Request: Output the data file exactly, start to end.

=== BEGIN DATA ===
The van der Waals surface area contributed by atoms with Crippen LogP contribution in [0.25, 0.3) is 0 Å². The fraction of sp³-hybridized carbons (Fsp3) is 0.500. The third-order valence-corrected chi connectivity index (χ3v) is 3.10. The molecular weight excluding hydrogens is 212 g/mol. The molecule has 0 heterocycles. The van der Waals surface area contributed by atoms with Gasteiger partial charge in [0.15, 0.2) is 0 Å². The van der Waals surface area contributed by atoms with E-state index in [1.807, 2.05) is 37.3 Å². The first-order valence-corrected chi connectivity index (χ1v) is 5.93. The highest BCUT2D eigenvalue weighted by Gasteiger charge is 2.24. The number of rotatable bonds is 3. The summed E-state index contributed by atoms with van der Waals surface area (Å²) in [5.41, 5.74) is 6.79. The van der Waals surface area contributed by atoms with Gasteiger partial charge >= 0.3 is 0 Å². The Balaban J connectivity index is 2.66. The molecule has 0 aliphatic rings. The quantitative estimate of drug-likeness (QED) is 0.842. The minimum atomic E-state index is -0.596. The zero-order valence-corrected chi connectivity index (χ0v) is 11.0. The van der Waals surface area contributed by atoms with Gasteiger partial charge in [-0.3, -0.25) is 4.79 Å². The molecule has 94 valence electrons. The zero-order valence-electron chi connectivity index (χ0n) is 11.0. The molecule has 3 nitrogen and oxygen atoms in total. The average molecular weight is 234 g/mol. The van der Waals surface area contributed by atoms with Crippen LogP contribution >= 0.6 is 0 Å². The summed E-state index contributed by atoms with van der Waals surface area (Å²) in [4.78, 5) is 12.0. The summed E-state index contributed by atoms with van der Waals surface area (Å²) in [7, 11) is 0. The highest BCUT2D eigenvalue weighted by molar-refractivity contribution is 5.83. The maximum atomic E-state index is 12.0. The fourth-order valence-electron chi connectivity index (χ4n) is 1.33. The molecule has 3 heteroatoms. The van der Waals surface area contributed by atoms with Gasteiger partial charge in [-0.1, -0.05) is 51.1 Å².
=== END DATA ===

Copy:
The van der Waals surface area contributed by atoms with Crippen LogP contribution in [0.25, 0.3) is 0 Å². The fraction of sp³-hybridized carbons (Fsp3) is 0.500. The third-order valence-corrected chi connectivity index (χ3v) is 3.10. The molecular weight excluding hydrogens is 212 g/mol. The molecule has 0 heterocycles. The van der Waals surface area contributed by atoms with Gasteiger partial charge in [0.15, 0.2) is 0 Å². The van der Waals surface area contributed by atoms with E-state index in [1.807, 2.05) is 37.3 Å². The first-order valence-corrected chi connectivity index (χ1v) is 5.93. The highest BCUT2D eigenvalue weighted by Gasteiger charge is 2.24. The number of rotatable bonds is 3. The summed E-state index contributed by atoms with van der Waals surface area (Å²) in [5.41, 5.74) is 6.79. The van der Waals surface area contributed by atoms with Gasteiger partial charge >= 0.3 is 0 Å². The Balaban J connectivity index is 2.66. The molecule has 0 aliphatic rings. The quantitative estimate of drug-likeness (QED) is 0.842. The minimum atomic E-state index is -0.596. The zero-order valence-corrected chi connectivity index (χ0v) is 11.0. The van der Waals surface area contributed by atoms with Gasteiger partial charge in [-0.3, -0.25) is 4.79 Å². The molecule has 94 valence electrons. The zero-order valence-electron chi connectivity index (χ0n) is 11.0. The molecule has 3 nitrogen and oxygen atoms in total. The average molecular weight is 234 g/mol. The van der Waals surface area contributed by atoms with Crippen LogP contribution >= 0.6 is 0 Å². The summed E-state index contributed by atoms with van der Waals surface area (Å²) in [4.78, 5) is 12.0. The summed E-state index contributed by atoms with van der Waals surface area (Å²) in [7, 11) is 0. The highest BCUT2D eigenvalue weighted by molar-refractivity contribution is 5.83. The maximum atomic E-state index is 12.0. The fourth-order valence-electron chi connectivity index (χ4n) is 1.33. The molecule has 3 heteroatoms. The van der Waals surface area contributed by atoms with Gasteiger partial charge in [-0.1, -0.05) is 51.1 Å².